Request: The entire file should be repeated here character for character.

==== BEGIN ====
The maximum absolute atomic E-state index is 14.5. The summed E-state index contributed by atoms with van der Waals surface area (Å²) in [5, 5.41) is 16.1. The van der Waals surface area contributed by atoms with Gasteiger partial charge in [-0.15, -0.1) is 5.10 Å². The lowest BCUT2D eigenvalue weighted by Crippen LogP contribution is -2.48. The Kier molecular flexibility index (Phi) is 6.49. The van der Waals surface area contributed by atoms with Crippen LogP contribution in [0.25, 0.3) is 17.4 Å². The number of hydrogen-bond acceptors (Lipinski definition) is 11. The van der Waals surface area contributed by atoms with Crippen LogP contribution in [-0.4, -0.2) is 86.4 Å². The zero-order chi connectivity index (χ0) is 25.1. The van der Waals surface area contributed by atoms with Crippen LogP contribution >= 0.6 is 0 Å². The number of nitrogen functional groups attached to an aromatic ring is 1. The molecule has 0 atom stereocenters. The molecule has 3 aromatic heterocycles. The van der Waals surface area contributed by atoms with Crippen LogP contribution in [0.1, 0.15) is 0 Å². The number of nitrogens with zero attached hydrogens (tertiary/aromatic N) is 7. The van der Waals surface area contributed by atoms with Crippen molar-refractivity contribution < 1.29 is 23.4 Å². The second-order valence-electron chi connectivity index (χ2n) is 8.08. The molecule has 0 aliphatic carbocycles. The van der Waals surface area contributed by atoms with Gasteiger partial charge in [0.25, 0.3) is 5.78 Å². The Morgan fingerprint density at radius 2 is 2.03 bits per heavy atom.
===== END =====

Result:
The maximum absolute atomic E-state index is 14.5. The summed E-state index contributed by atoms with van der Waals surface area (Å²) in [5, 5.41) is 16.1. The van der Waals surface area contributed by atoms with Gasteiger partial charge in [-0.15, -0.1) is 5.10 Å². The lowest BCUT2D eigenvalue weighted by Crippen LogP contribution is -2.48. The Kier molecular flexibility index (Phi) is 6.49. The van der Waals surface area contributed by atoms with Crippen LogP contribution in [0.25, 0.3) is 17.4 Å². The number of hydrogen-bond acceptors (Lipinski definition) is 11. The van der Waals surface area contributed by atoms with Crippen LogP contribution in [-0.4, -0.2) is 86.4 Å². The zero-order chi connectivity index (χ0) is 25.1. The van der Waals surface area contributed by atoms with Crippen LogP contribution >= 0.6 is 0 Å². The number of nitrogen functional groups attached to an aromatic ring is 1. The molecule has 0 atom stereocenters. The molecule has 3 aromatic heterocycles. The van der Waals surface area contributed by atoms with Crippen LogP contribution in [0.1, 0.15) is 0 Å². The number of nitrogens with zero attached hydrogens (tertiary/aromatic N) is 7. The van der Waals surface area contributed by atoms with Crippen molar-refractivity contribution < 1.29 is 23.4 Å². The second-order valence-electron chi connectivity index (χ2n) is 8.08. The molecule has 0 aliphatic carbocycles. The van der Waals surface area contributed by atoms with Gasteiger partial charge in [0.25, 0.3) is 5.78 Å². The Morgan fingerprint density at radius 2 is 2.03 bits per heavy atom.